Doug Feldman heads the Firm’s highly regarded work injury defense team and is a founding Board Member and current President of Kids’ Chance of Wisconsin.  Kids’ Chance is a non-profit organization that provides college scholarships to children of seriously injured workers in Wisconsin.

Kids’ Chance of Wisconsin is presenting a complimentary half-day worker’s compensation seminar on March 9, 2017 at Potawatomi Hotel and Casino, followed by a networking cocktail hour and raffle.  This year’s presenters include many of the top administrators from the Worker’s Compensation Division and Labor & Industry Review Commission.  Funds raised at the event will directly support the Kids’ Chance mission of providing financial support, in the form of scholarships, to children of parents who have been seriously injured at work.

If you are interested in attending this event, click Kids’ Chance of WI – Here’s The Deal Seminar – March 9, 2017 for more information.

Lindner & Marsack owes much of its success to its good friends and clients in Wisconsin and is proud to support this worthy endeavor and give back to the community in such a meaningful way. We hope you will consider joining us for this educational opportunity.

2016 Super Lawyers

Lindner & Marsack, S.C. proudly announces that seven of its attorneys have been acknowledged as 2016 Super Lawyers or Rising Stars by Super Lawyers Magazine.  “We appreciate the support of the legal community and our clients in acknowledging the quality of the legal services we provide,” said Thomas W. Mackenzie, President of the firm.  He added, “the Super Lawyers designation is a way to recognize the accomplishments of attorneys who work hard every day to find solutions to the problems confronting employers.  We have a great team.”

The individual attorneys recognized as Super Lawyers in 2016 included Douglas Feldman, Daniel Finerty, Thomas Mackenzie, Gary Marsack, Jonathan Swain and Oyvind Wistrom.  The list of Rising Stars (under 40 years old or less than ten years of practice) included Chelsie Springstead.

TEXAS COURT ISSUES NATIONWIDE INJUNCTION, BARRING THE DEPARTMENT OF LABOR’S PERSUADER RULE

By: Thomas W. Mackenzie

Yesterday (November 16, 2016), the U.S. District Court for the Northern District of Texas issued a permanent injunction barring enforcement of the U.S. Department of Labor’s “Persuader Advice Exemption Rule.”  As we have reported in previous E-Alerts, this rule would have required employers and their attorneys to report expenditures incurred in resisting union organizing efforts.  Historically, reporting was only required when a law firm engaged in active persuader activity such as giving a speech to the employer’s employees in a union organizing drive.  Under the new rules, an attorney would be required to report if he or she engaged in speech writing, letter drafting or supervisor training. The rule was unquestionably designed to discourage law firms from representing employers in union organizing campaigns.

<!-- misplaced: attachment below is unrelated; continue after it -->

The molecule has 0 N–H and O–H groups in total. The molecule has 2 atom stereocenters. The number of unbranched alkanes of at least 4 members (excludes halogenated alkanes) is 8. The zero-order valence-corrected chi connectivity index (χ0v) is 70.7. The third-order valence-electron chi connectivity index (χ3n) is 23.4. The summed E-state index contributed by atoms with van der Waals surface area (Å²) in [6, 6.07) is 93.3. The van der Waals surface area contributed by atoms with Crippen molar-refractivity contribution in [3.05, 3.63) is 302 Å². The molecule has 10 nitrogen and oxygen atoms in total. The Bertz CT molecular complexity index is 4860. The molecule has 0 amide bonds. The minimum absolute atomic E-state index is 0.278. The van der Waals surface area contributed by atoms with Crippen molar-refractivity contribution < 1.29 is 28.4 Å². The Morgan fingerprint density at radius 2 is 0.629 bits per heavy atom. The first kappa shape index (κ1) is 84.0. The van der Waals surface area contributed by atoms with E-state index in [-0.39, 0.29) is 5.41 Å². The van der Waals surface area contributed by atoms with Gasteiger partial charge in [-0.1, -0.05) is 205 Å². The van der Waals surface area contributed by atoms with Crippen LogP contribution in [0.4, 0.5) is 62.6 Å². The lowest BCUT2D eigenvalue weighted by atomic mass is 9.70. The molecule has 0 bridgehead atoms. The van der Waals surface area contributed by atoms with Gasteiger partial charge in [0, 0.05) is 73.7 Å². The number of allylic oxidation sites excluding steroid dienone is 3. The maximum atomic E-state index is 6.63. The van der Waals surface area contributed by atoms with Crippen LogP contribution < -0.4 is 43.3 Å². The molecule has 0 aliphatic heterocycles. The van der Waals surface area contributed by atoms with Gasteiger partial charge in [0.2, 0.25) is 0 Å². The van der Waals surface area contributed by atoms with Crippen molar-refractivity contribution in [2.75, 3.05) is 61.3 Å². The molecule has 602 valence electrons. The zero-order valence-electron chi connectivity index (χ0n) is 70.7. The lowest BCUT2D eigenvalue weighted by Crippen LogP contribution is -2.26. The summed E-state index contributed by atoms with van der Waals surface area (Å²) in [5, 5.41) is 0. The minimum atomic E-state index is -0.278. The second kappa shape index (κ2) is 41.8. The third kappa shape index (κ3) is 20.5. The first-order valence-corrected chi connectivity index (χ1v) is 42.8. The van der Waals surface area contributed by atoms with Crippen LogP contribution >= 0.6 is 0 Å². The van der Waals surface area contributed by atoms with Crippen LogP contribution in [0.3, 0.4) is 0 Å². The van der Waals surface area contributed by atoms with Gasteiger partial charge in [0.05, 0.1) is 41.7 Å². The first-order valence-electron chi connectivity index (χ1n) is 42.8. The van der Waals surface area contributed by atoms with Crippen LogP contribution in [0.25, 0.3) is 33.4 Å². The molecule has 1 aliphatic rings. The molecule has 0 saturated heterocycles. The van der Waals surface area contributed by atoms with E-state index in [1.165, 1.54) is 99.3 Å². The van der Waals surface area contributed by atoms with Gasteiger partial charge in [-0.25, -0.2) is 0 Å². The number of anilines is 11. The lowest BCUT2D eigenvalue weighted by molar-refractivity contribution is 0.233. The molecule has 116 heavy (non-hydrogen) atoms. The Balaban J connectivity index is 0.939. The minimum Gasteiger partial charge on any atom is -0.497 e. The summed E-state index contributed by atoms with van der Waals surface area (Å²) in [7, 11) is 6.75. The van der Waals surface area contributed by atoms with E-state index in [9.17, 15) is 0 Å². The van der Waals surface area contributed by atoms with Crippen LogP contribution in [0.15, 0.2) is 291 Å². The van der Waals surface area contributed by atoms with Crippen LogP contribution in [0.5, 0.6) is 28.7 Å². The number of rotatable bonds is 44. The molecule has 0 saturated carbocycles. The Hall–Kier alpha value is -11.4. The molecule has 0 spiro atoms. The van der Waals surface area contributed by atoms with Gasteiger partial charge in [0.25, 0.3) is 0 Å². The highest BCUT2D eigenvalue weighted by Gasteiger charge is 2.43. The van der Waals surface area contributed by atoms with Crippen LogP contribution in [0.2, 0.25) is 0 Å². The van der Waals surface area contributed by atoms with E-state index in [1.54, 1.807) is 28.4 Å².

In arguing that the law was unlawful, the plaintiffs claimed, in part, that the reporting requirements invaded the attorney-client privilege.  The Texas judge issued a preliminary injunction on June 27, 2016.  The injunction was made permanent by the decision issued yesterday.  The decision will unquestionably be appealed.  However, it is unlikely that a decision at the appellate level will be issued before President Elect Trump takes office and a new Secretary of Labor is appointed.

The new requirement was challenged in multiple court cases by business groups and, in a case currently pending in Minnesota, by the Worklaw Network, an association of management-side labor and employment law firms of which Lindner & Marsack is the Wisconsin representative.

Although it is impossible these days to predict anything with certainty, the so-called “Persuader Rule” would appear to be in critical condition and unlikely to be enforced in the foreseeable future, if ever.

EMPLOYERS TO BEGIN USING REVISED FORM I-9

November 14, 2016

By:  Laurie A. Petersen and Samantha J. Wood

Today, U.S. Citizenship and Immigration Services (USCIS) published a revised version of the Employment Eligibility Verification Form I-9.  While this revised form is available now for use, employers may continue using the March 2013 version until January 21, 2017.  After January 21, 2017, employers MUST use the revised form, available at: https://www.uscis.gov/i-9

The revised Form I-9 is much more user-friendly, containing the following changes:

  • Electronic buttons that allow users to: access the full instructions, print the form, and clear the form to start over.
  • Electronic buttons that provide drop down instructions.
  • Prompts and validations to ensure information is entered correctly.
  • Drop down lists and calendars.
  • Section 1 asks for “other last names used” rather than “other names used.”
  • Additional space to allow the entry of multiple preparers and translators and an additional box labeled “I did not use a preparer or translator.”
  • A supplemental page for the preparer/translator.
  • A dedicated area for including additional information rather than having to add it in the margins.